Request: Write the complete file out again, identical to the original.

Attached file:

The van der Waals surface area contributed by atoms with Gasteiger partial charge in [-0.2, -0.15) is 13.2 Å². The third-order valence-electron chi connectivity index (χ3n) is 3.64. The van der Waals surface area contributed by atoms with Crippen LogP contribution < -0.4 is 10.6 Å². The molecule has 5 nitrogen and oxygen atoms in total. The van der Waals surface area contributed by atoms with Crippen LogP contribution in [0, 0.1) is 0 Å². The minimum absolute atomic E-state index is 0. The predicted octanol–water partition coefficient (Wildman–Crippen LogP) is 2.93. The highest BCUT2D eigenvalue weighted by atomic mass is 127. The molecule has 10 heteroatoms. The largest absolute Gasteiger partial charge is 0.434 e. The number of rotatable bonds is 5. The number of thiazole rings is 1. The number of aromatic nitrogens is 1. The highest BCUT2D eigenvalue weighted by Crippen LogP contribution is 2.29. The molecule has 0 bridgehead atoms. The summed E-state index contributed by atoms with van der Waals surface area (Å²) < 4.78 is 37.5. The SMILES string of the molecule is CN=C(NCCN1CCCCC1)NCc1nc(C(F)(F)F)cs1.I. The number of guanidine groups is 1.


The van der Waals surface area contributed by atoms with Gasteiger partial charge in [-0.2, -0.15) is 13.2 Å². The third-order valence-electron chi connectivity index (χ3n) is 3.64. The van der Waals surface area contributed by atoms with Crippen LogP contribution < -0.4 is 10.6 Å². The molecule has 5 nitrogen and oxygen atoms in total. The van der Waals surface area contributed by atoms with Crippen LogP contribution in [0, 0.1) is 0 Å². The minimum absolute atomic E-state index is 0. The predicted octanol–water partition coefficient (Wildman–Crippen LogP) is 2.93. The highest BCUT2D eigenvalue weighted by atomic mass is 127. The molecule has 10 heteroatoms. The largest absolute Gasteiger partial charge is 0.434 e. The number of rotatable bonds is 5. The number of thiazole rings is 1. The number of aromatic nitrogens is 1. The highest BCUT2D eigenvalue weighted by Crippen LogP contribution is 2.29. The molecule has 0 bridgehead atoms. The summed E-state index contributed by atoms with van der Waals surface area (Å²) < 4.78 is 37.5. The SMILES string of the molecule is CN=C(NCCN1CCCCC1)NCc1nc(C(F)(F)F)cs1.I. The number of guanidine groups is 1.